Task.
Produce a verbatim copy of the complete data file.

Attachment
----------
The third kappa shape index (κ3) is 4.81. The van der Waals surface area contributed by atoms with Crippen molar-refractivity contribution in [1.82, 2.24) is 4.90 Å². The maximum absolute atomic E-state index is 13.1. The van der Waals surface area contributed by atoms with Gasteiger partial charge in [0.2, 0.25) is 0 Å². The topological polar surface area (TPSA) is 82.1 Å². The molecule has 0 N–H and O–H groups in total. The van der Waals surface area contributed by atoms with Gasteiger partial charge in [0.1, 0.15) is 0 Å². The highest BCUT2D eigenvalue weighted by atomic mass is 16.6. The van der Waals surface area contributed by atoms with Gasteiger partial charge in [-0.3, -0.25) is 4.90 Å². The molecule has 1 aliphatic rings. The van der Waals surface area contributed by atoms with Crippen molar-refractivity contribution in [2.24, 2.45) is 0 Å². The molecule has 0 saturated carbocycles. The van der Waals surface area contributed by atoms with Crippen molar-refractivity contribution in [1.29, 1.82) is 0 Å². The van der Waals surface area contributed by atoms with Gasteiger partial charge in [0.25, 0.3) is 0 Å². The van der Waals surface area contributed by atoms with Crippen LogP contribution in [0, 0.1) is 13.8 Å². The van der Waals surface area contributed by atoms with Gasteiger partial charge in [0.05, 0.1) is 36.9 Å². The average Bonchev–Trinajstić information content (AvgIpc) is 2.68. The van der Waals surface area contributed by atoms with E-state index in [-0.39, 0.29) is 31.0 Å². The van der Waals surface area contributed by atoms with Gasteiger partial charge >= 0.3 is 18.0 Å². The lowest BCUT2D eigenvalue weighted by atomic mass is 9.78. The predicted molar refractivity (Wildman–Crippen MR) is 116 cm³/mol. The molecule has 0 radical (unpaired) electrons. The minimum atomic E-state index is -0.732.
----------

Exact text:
The third kappa shape index (κ3) is 4.81. The van der Waals surface area contributed by atoms with Crippen molar-refractivity contribution in [1.82, 2.24) is 4.90 Å². The maximum absolute atomic E-state index is 13.1. The van der Waals surface area contributed by atoms with Gasteiger partial charge in [0.2, 0.25) is 0 Å². The topological polar surface area (TPSA) is 82.1 Å². The molecule has 0 N–H and O–H groups in total. The van der Waals surface area contributed by atoms with Gasteiger partial charge in [0.1, 0.15) is 0 Å². The highest BCUT2D eigenvalue weighted by atomic mass is 16.6. The van der Waals surface area contributed by atoms with Gasteiger partial charge in [-0.3, -0.25) is 4.90 Å². The molecule has 1 aliphatic rings. The van der Waals surface area contributed by atoms with Crippen molar-refractivity contribution in [2.24, 2.45) is 0 Å². The molecule has 0 saturated carbocycles. The van der Waals surface area contributed by atoms with Crippen molar-refractivity contribution in [1.29, 1.82) is 0 Å². The van der Waals surface area contributed by atoms with Gasteiger partial charge in [0.25, 0.3) is 0 Å². The van der Waals surface area contributed by atoms with Crippen LogP contribution in [0, 0.1) is 13.8 Å². The van der Waals surface area contributed by atoms with Gasteiger partial charge in [0.05, 0.1) is 36.9 Å². The average Bonchev–Trinajstić information content (AvgIpc) is 2.68. The van der Waals surface area contributed by atoms with E-state index in [-0.39, 0.29) is 31.0 Å². The van der Waals surface area contributed by atoms with Gasteiger partial charge >= 0.3 is 18.0 Å². The lowest BCUT2D eigenvalue weighted by atomic mass is 9.78. The predicted molar refractivity (Wildman–Crippen MR) is 116 cm³/mol. The molecule has 0 radical (unpaired) electrons. The minimum atomic E-state index is -0.732.